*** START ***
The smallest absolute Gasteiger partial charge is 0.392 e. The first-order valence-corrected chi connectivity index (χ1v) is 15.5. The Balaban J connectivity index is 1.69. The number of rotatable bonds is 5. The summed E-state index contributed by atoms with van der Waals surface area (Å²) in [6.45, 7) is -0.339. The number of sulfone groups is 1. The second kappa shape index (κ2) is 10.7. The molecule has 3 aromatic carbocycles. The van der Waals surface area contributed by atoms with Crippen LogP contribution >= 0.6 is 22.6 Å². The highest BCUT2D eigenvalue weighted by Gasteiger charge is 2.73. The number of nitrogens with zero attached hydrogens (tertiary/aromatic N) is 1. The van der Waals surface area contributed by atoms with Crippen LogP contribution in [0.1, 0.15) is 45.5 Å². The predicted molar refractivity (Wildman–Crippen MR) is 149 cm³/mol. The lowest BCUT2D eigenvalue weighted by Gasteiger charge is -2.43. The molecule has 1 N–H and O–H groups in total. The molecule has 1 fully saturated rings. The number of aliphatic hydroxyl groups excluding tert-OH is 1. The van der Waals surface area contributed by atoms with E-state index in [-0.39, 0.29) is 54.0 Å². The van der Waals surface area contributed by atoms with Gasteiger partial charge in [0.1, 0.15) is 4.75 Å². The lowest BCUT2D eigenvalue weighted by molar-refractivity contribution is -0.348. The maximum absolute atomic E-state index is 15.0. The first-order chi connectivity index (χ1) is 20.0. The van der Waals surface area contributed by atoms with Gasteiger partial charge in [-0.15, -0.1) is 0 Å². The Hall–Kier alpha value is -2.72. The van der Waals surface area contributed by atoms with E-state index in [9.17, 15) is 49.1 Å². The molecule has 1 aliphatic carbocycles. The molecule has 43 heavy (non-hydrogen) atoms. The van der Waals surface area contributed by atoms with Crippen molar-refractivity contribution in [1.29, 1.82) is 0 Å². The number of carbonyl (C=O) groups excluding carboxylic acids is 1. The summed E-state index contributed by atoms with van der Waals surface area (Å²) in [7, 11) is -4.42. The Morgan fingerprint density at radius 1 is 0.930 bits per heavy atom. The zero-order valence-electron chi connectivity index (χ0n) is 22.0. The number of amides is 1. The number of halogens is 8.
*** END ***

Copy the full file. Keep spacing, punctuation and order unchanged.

The smallest absolute Gasteiger partial charge is 0.392 e. The first-order valence-corrected chi connectivity index (χ1v) is 15.5. The Balaban J connectivity index is 1.69. The number of rotatable bonds is 5. The summed E-state index contributed by atoms with van der Waals surface area (Å²) in [6.45, 7) is -0.339. The number of sulfone groups is 1. The second kappa shape index (κ2) is 10.7. The molecule has 3 aromatic carbocycles. The van der Waals surface area contributed by atoms with Crippen LogP contribution >= 0.6 is 22.6 Å². The highest BCUT2D eigenvalue weighted by Gasteiger charge is 2.73. The number of nitrogens with zero attached hydrogens (tertiary/aromatic N) is 1. The van der Waals surface area contributed by atoms with Crippen LogP contribution in [0.1, 0.15) is 45.5 Å². The predicted molar refractivity (Wildman–Crippen MR) is 149 cm³/mol. The lowest BCUT2D eigenvalue weighted by Gasteiger charge is -2.43. The molecule has 1 N–H and O–H groups in total. The molecule has 1 fully saturated rings. The number of aliphatic hydroxyl groups excluding tert-OH is 1. The van der Waals surface area contributed by atoms with E-state index in [-0.39, 0.29) is 54.0 Å². The van der Waals surface area contributed by atoms with Gasteiger partial charge in [0.1, 0.15) is 4.75 Å². The lowest BCUT2D eigenvalue weighted by molar-refractivity contribution is -0.348. The maximum absolute atomic E-state index is 15.0. The first-order chi connectivity index (χ1) is 20.0. The van der Waals surface area contributed by atoms with Gasteiger partial charge in [-0.15, -0.1) is 0 Å². The Hall–Kier alpha value is -2.72. The van der Waals surface area contributed by atoms with E-state index in [9.17, 15) is 49.1 Å². The molecule has 1 aliphatic carbocycles. The molecule has 43 heavy (non-hydrogen) atoms. The van der Waals surface area contributed by atoms with Crippen molar-refractivity contribution in [1.29, 1.82) is 0 Å². The number of carbonyl (C=O) groups excluding carboxylic acids is 1. The summed E-state index contributed by atoms with van der Waals surface area (Å²) in [7, 11) is -4.42. The Morgan fingerprint density at radius 1 is 0.930 bits per heavy atom. The zero-order valence-electron chi connectivity index (χ0n) is 22.0. The number of amides is 1. The number of halogens is 8.